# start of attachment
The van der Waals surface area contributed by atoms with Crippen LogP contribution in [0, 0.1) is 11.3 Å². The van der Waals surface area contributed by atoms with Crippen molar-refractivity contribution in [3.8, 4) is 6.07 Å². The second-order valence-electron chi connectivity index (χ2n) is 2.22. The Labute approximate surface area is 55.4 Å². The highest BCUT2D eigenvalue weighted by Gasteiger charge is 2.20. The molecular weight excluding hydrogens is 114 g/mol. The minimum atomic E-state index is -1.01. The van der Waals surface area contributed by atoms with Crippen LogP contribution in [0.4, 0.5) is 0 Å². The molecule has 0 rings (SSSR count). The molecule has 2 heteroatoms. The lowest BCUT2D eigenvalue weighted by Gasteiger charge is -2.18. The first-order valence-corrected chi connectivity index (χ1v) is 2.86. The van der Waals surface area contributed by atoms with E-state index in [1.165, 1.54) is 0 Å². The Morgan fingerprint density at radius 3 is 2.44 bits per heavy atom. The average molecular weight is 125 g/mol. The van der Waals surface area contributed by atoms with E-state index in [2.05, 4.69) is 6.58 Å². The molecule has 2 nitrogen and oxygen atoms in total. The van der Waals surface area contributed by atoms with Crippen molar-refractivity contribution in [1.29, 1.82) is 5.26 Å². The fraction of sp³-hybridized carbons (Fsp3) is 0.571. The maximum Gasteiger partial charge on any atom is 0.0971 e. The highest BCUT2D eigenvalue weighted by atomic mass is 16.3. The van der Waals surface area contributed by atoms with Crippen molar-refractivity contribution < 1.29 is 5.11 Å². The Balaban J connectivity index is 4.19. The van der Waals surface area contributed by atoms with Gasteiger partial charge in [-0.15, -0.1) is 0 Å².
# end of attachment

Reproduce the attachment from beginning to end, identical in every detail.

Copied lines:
The van der Waals surface area contributed by atoms with Crippen LogP contribution in [0, 0.1) is 11.3 Å². The van der Waals surface area contributed by atoms with Crippen molar-refractivity contribution in [3.8, 4) is 6.07 Å². The second-order valence-electron chi connectivity index (χ2n) is 2.22. The Labute approximate surface area is 55.4 Å². The highest BCUT2D eigenvalue weighted by Gasteiger charge is 2.20. The molecular weight excluding hydrogens is 114 g/mol. The minimum atomic E-state index is -1.01. The van der Waals surface area contributed by atoms with Crippen LogP contribution in [0.4, 0.5) is 0 Å². The molecule has 0 rings (SSSR count). The molecule has 2 heteroatoms. The lowest BCUT2D eigenvalue weighted by Gasteiger charge is -2.18. The first-order valence-corrected chi connectivity index (χ1v) is 2.86. The van der Waals surface area contributed by atoms with E-state index in [1.165, 1.54) is 0 Å². The Morgan fingerprint density at radius 3 is 2.44 bits per heavy atom. The average molecular weight is 125 g/mol. The van der Waals surface area contributed by atoms with E-state index in [2.05, 4.69) is 6.58 Å². The molecule has 2 nitrogen and oxygen atoms in total. The van der Waals surface area contributed by atoms with Crippen molar-refractivity contribution in [1.29, 1.82) is 5.26 Å². The fraction of sp³-hybridized carbons (Fsp3) is 0.571. The maximum Gasteiger partial charge on any atom is 0.0971 e. The highest BCUT2D eigenvalue weighted by atomic mass is 16.3. The van der Waals surface area contributed by atoms with Crippen molar-refractivity contribution < 1.29 is 5.11 Å². The Balaban J connectivity index is 4.19. The van der Waals surface area contributed by atoms with Gasteiger partial charge in [-0.15, -0.1) is 0 Å².